Of these claims, the report and recommendation finds that six -- claim two and claims five through nine -- are procedurally defaulted. This Court agrees. As set out in the report and recommendation, none of these six claims or their substantial equivalent was fairly presented in state court at both the trial and appellate levels. Because the time limit for presenting these unexhausted claims has now expired, these claims are defaulted on the basis of an independent and adequate state procedural rule. The petitioner has not shown, either in his petition or his objections, that this procedural default can be excused, because he has not shown cause for the default and actual prejudice or demonstrated that failure to consider the claims would result in a fundamental miscarriage of justice.

The report and recommendation finds that two of the petitioner's claims -- claims three and four -- have been properly exhausted and can be considered on the merits. These claims concern alleged the ineffective assistance of trial counsel in not challenging and moving to suppress the identification of the petitioner by witness Marie Poteat as one of the two men who robbed her. This claim was considered and rejected by the state courts that reviewed the petitioner's claims under Pennsylvania's Post-Conviction Relief Act ("PCRA").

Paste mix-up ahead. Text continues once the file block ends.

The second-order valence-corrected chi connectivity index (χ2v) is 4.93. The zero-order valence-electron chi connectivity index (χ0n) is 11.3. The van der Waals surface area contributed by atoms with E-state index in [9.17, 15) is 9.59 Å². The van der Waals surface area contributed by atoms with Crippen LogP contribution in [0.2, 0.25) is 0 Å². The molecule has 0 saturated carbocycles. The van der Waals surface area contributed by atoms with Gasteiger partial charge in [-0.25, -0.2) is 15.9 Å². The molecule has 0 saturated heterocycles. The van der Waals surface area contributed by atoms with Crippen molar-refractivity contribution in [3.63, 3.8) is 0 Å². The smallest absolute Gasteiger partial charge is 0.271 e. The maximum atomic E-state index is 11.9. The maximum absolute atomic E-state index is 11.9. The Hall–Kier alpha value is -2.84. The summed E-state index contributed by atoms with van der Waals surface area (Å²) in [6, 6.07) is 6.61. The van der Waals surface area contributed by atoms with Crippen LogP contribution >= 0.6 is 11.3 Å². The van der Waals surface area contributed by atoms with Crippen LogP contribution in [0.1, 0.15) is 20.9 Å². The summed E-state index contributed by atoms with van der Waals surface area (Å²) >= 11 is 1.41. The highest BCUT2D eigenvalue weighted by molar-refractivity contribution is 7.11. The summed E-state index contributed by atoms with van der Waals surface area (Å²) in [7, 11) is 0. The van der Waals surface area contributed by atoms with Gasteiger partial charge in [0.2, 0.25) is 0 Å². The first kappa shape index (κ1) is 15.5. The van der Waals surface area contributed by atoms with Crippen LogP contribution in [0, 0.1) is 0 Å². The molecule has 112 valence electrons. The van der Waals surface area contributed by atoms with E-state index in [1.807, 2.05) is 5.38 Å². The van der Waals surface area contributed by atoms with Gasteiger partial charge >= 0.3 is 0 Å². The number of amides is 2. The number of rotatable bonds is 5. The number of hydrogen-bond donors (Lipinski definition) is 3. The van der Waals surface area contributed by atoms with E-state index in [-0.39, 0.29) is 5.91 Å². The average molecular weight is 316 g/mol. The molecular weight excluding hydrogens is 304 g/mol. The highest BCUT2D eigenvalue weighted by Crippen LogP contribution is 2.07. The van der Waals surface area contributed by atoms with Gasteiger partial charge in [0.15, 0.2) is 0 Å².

Both the PCRA trial and appellate courts found that the petitioner's ineffective assistance claim concerning Ms. Poteat's testimony failed because the underlying claim that the testimony could have been suppressed lacked merit. At trial, Ms. Poteat testified that, when she was robbed, she had "no problems" seeing the faces of both of the two men who robbed her, including the man she later identified as the petitioner, and that she saw them in well lighted conditions. Within fifteen minutes of the robbery, Ms. Poteat was taken in a police car to what she described as a well-lighted side street where she was shown two men who had been detained whom she then identified as the men who robbed her. 8/5/03 N.T. at 54-55, 57-59. The petitioner's trial counsel asked the jury in both opening and closing arguments to consider the suggestive circumstances of Ms. Poteat's identification of the petitioner and discount her testimony. 8/5/03 N.T. at 43-44; 8/6/03 N.T. at 144-45. Both the PCRA trial and appellate court found no reasonable basis to move to suppress Ms. Poteat's identification of the petitioner, given that it occurred within fifteen minutes of the robbery, after Ms. Poteat had had an opportunity to observe the suspects in good lighting for several minutes.